The work of Petrona Xemi Tapepechul vows to unite two marginalized communities: the Nawat language speakers and transgender people. Throughout her creative work as an indigenous transgender woman, she honors her native heritage by using the nearly-extinct indigenous language Nawat in the artistic roles she acts, directs, or writes.
Nawat, a language belonging to the Nahuatl dialect group, which stretches from Mexico to Costa Rica, is critically endangered with fewer than 100 speakers. The language is now mainly spoken by a few indigenous elderly speakers who live in western El Salvador.
The Nahuat or Nawat, lost a great part of their population due to an ethnocide at the hands of the military dictatorship of Maximiliano Hernández Martínez in 1932 — between 25,000 y 30,000 indigenous and peasant people were massacred that year.
Today, there is a movement of revitalization of Nawat among young people, which Xemi is a part of.
After leaving her native “Kuskatan” (El Salvador in Nawat), Xemi became an activist and leader in Washington D.C.'s transgender community. She was trained at the National Conservatory of Dramatic Arts, and has been featured on various D.C. theatre productions, including the plays of Angel Rose Artist Collective, a group she founded in 2015.
The collective is a two-spirit theatre troupe that celebrates the members’ indigenous ancestors and honors themselves as transgender people through art.
“Two-spirit refers to a person who identifies as having both a masculine and a feminine spirit, and is used by some indigenous people to describe their sexual, gender, and/or spiritual identity,” according to the Canadian organization Re:searching for LGBTQ Health. It encompasses sacred and historical identities dating back centuries, and can comprise LGBTQ identities but is not limited to them.
Xemi told me through WhatsApp:
Creamos el colectivo para instar a la comunidad teatral de D.C. a dejar de borrar las historias, las tradiciones y los artistas indígenas. También para elevar a las comunidades indígenas y transgénero de dos espíritus de Washington DC.
We created the collective to urge the D.C. theatre community to stop erasing indigenous artists, traditions, and histories. Also, to uplift Washington DC's two-spirit indigenous and transgender communities.
Initially, the collective was called “Nelwat Ishkamewe,” which translates to “indigenous roots.” The collective changed its name to the Angel Rose artist collective to honor Angel Rose Garcia, a 21-year-old transgender woman who lost her life in December 2019.
“Angel Rose was our Director of Bilingual Community Liaison. She was very proud to be a Trans Nahua Woman and to participate in a group with the root in the Nawat language,” Xemi told me.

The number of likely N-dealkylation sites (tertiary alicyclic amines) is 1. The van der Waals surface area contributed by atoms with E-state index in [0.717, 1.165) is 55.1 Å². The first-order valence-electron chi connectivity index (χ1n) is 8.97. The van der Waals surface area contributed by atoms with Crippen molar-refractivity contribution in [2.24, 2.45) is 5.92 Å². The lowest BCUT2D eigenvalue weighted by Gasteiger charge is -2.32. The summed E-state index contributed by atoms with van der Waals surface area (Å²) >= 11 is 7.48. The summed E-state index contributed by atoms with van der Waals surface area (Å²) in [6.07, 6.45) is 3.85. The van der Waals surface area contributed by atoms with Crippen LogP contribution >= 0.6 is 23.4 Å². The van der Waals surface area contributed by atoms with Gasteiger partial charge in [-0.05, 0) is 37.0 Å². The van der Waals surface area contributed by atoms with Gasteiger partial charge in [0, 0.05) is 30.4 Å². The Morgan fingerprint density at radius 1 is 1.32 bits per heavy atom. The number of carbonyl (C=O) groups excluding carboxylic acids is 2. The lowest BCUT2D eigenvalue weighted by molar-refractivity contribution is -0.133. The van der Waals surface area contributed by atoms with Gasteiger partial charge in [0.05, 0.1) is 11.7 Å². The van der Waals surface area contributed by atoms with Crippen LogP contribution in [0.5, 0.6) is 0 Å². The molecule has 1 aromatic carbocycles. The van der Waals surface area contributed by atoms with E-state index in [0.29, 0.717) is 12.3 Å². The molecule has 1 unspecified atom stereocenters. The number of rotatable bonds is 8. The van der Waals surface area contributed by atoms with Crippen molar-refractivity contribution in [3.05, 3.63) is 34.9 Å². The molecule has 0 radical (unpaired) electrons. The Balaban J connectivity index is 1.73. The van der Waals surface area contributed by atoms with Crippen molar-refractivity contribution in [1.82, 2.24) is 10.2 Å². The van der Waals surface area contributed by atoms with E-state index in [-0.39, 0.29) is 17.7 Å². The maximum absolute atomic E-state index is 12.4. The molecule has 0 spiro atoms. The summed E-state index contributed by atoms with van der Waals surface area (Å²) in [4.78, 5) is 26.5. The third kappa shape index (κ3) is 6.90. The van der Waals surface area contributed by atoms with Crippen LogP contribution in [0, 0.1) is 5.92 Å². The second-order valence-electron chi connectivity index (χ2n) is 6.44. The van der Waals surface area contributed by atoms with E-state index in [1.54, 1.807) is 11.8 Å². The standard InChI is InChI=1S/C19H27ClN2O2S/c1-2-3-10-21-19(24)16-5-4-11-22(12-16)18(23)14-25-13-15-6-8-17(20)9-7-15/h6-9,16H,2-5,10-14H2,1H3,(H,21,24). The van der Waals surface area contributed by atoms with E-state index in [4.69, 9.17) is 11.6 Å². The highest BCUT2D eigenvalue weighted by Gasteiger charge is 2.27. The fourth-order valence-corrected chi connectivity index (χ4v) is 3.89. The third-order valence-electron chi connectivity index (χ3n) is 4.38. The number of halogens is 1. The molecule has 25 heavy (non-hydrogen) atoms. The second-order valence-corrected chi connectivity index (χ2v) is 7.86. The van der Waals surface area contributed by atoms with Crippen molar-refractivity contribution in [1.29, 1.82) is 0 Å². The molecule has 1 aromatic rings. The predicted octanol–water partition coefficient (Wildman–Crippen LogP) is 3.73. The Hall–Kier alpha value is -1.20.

The Angel Rose Collective creates artistic plays involving Nawat and transgender artists. Two of the collective's latest performances are Siwayul (Heart of a Womxn) and The Cosmic Twins. Over the years, the collective has created plays for the trans indigenous community, including a trilingual play called SIJSIWAYULU, which translates to “Trans Women.” Xemi says:
En los espacios, aseguramos que la comunidad Trans sea celebrada, y que puedan participar con su persona completa, mente, cuerpo, y espíritu.
In these spaces, we ensure that the Trans community is celebrated and that they can participate with their whole person, mind, body, and spirit.
In 2020, the Angel Rose Collective founded a virtual Nawat language school, aimed at keeping alive the almost-extinct indigenous language.
The collective's language classes are for transgender people and cisgender people who support the trans community. The name of the school is Tamachtiluyan Shuchikisa An Ne Nawat, which translates to “Nawat Flourishes Today School,” in English.
Xemi told me:
Abrimos nuestra escuela virtual con la meta de crear espacios alternativos para las comunidades Trans, Cuir, Inglesparlante, y migrante en la Diáspora y en El Salvador. Muchos espacios virtuales de aprendizaje del idioma Nawat son transmisogynistia, anti-Indigena, y solamente en Castellano.
We opened our virtual school intending to create alternative spaces for Trans, Queer, English-speaking, and migrant communities in the Diaspora and El Salvador. Many virtual spaces for learning the Nawat language are transmisogynistic, anti-indigenous, and only [taught] in Spanish.